In his latest CRN Science & Technology Essay, Chris Phoenix writes:
This month's science essay is prompted by several questions about nanofactories that I've received over the past few months. I'll discuss the way in which nanofactories combine nanoscale components into large integrated products; the reason why a nanofactory will probably take about an hour to make its weight in product; and how to cool a nanofactory effectively at such high production rates.
In current nanofactory designs, sub-micron components are made at individual workstations and then combined into a product. This requires some engineering above and beyond what would be needed to build a single workstation. . .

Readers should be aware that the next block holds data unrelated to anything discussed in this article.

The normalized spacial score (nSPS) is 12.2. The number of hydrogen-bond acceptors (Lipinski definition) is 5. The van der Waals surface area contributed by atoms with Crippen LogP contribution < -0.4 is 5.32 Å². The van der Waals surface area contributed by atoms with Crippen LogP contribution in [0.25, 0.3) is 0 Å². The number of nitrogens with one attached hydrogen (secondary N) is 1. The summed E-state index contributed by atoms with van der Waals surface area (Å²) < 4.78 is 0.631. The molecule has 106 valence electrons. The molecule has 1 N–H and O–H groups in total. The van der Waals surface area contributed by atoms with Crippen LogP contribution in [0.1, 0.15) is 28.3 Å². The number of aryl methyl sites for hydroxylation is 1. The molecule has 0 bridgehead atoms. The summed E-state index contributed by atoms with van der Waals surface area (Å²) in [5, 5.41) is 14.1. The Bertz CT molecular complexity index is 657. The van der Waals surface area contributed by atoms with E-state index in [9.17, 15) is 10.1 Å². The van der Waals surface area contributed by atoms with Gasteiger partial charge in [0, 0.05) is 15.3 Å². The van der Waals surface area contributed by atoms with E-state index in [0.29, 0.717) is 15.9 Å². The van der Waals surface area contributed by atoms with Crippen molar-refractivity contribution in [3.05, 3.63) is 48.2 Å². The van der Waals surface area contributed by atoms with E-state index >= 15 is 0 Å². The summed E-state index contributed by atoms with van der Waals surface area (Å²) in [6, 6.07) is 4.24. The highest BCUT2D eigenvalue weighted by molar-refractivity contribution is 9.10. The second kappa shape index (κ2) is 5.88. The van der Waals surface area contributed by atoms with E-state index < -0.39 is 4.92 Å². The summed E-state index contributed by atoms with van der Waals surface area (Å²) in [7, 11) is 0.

In the years I have spent thinking about nanofactory design, I have not encountered any problem that could not be addressed with standard engineering. Of course, engineering in a new domain will present substantial challenges and require a lot of work. However, it is not safe to assume that some unexpected problem will arise to delay nanofactory design and development. As work on enabling technologies progresses, it is becoming increasingly apparent that nanofactories can be addressed as an integration problem rather than a fundamental research problem. Although their capabilities seem futuristic, their technology may be available before most people expect it.
Read the full essay here.